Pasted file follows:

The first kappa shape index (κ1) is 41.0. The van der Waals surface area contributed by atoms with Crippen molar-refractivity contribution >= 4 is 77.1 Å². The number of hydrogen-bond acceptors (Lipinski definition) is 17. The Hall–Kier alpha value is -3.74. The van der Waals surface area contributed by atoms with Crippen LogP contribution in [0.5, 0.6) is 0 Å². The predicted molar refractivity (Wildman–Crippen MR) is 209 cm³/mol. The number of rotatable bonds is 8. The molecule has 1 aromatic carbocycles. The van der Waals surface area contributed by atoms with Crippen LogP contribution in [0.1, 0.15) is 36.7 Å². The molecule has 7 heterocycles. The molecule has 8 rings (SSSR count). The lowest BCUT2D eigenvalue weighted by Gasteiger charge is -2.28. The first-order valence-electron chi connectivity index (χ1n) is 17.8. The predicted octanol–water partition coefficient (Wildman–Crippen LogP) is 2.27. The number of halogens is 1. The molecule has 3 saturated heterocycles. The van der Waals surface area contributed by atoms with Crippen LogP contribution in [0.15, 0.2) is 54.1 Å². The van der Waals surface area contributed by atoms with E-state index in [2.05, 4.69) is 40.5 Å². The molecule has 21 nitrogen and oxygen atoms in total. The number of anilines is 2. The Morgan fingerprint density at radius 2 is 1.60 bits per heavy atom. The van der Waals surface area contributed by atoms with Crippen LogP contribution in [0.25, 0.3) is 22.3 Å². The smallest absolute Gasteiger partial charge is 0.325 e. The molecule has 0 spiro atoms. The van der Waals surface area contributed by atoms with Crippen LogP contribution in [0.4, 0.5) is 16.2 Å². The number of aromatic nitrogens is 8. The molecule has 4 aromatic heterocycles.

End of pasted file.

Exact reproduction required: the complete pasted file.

The first kappa shape index (κ1) is 41.0. The van der Waals surface area contributed by atoms with Crippen molar-refractivity contribution >= 4 is 77.1 Å². The number of hydrogen-bond acceptors (Lipinski definition) is 17. The Hall–Kier alpha value is -3.74. The van der Waals surface area contributed by atoms with Crippen LogP contribution in [0.5, 0.6) is 0 Å². The predicted molar refractivity (Wildman–Crippen MR) is 209 cm³/mol. The number of rotatable bonds is 8. The molecule has 1 aromatic carbocycles. The van der Waals surface area contributed by atoms with Crippen LogP contribution in [0.1, 0.15) is 36.7 Å². The molecule has 7 heterocycles. The molecule has 8 rings (SSSR count). The lowest BCUT2D eigenvalue weighted by Gasteiger charge is -2.28. The first-order valence-electron chi connectivity index (χ1n) is 17.8. The predicted octanol–water partition coefficient (Wildman–Crippen LogP) is 2.27. The number of halogens is 1. The molecule has 3 saturated heterocycles. The van der Waals surface area contributed by atoms with Crippen LogP contribution in [0.15, 0.2) is 54.1 Å². The van der Waals surface area contributed by atoms with E-state index in [2.05, 4.69) is 40.5 Å². The molecule has 21 nitrogen and oxygen atoms in total. The number of anilines is 2. The Morgan fingerprint density at radius 2 is 1.60 bits per heavy atom. The van der Waals surface area contributed by atoms with Crippen LogP contribution in [0.25, 0.3) is 22.3 Å². The smallest absolute Gasteiger partial charge is 0.325 e. The molecule has 0 spiro atoms. The van der Waals surface area contributed by atoms with Crippen LogP contribution in [0.4, 0.5) is 16.2 Å². The number of aromatic nitrogens is 8. The molecule has 4 aromatic heterocycles.